Felisa S. Batiw-an
Author Mary Foster shares that conflict is a natural part of our workplace and personal lives. It happens to even the healthiest or strongest friendship or relationship. After all, no two people
can be expected to agree on everything, all the time. In any setting like the workplace, conflicts
occur. In school, teachers disagree on some matters. They do not always have the same viewpoints
on certain issues. Sometimes personality clash happen.
Conflict arises from differences, both large and small. It occurs whenever people disagree over their values, motivations, perceptions, ideas, or desire. Sometimes these differences appear trivial, but when a conflict triggers strong feelings, a deep personal need is often at the core of the problem. These needs can be a need to feel respected and valued, or a need for greater closeness and intimacy.
The ideal is not to evade conflict but to learn how to resolve it in a healthy way. When conflict
is mishandled, it can cause great harm to a relationship, but when properly managed in a respectful, positive way, conflict provides an opportunity to strengthen the bond between two people because come to think of it, conflicts are an opportunity for growth. When you’re able to resolve conflict in a relationship, it builds trust. You can feel secure knowing your relationship can survive challenges and disagreements.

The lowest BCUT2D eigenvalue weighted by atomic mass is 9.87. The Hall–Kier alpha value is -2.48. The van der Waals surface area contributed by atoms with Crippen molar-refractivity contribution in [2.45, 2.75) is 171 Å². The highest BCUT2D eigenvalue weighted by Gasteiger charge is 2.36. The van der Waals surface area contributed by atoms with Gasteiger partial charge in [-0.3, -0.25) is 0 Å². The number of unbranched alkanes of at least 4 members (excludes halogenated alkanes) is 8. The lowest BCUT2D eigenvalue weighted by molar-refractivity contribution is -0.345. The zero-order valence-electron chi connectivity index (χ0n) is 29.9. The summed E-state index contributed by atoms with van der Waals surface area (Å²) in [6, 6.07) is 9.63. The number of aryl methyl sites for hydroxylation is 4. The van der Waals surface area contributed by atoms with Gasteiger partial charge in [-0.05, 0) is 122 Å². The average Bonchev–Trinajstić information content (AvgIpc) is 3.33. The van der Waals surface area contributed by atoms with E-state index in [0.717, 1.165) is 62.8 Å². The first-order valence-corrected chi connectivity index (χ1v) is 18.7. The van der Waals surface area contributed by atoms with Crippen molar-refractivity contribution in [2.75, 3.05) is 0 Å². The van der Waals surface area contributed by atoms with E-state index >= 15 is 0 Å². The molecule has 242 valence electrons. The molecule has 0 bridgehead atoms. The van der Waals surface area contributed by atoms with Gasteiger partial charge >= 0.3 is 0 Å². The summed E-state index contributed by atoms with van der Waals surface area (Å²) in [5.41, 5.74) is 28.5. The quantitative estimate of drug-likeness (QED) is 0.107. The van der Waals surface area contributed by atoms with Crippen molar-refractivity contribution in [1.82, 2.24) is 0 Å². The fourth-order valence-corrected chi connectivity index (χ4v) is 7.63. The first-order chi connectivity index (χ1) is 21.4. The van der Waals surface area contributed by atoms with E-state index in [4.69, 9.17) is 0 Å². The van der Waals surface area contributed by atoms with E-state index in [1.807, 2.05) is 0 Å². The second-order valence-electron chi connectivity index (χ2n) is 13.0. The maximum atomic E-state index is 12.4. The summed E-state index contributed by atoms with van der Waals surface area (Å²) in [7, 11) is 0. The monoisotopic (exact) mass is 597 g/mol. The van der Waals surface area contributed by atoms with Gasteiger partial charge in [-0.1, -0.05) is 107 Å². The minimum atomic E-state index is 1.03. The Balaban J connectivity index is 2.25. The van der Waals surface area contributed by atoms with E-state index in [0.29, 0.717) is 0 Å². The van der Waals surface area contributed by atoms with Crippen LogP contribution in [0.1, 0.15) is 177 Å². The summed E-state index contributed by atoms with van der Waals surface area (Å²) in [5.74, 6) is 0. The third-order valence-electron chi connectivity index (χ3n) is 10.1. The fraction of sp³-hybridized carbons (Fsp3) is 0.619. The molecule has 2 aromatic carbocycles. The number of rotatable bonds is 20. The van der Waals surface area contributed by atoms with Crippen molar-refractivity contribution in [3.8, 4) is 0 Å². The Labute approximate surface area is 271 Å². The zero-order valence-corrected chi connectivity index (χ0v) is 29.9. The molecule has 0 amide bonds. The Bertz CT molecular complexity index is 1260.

You can keep your personal and professional relationship strong and growing by learning skills concerning dispute or conflict resolution. Whatever the cause of disagreements, it can be settled by employing positive approaches that have the ability to prevent things from escalating. I have learned that one creative and really positive strategy to resolve arguments and avoid confrontations is by communicating in a humorous way. Humor can help you say things that might otherwise be difficult to express without offending someone.
However, it’s important that you laugh with the other person, not at them. When humor and play are used to reduce tension and anger, reframe problems, and put the situation into perspective, the conflict can actually become an opportunity for greater connection and intimacy. An example of a humor that dispelled a possible conflict between workmates happened between a faculty president and a fellow teacher.
When the latter commented a bit unpleasantly on the food which the food committee prepared for a send-off party in honor of a colleague who was promoted and assigned to another school. The faculty president, exhausted due to the many preparations he coordinated related to the activity, responded very politely by saying: “Don’t worry, I will do all the improvement on your send-off, hehe” eliciting laughter from the faculty. Of course, I am not saying this is the best response to the situation. There absolutely are better ways but certainly humor is an entirely effective way to avoid disagreement from getting worse.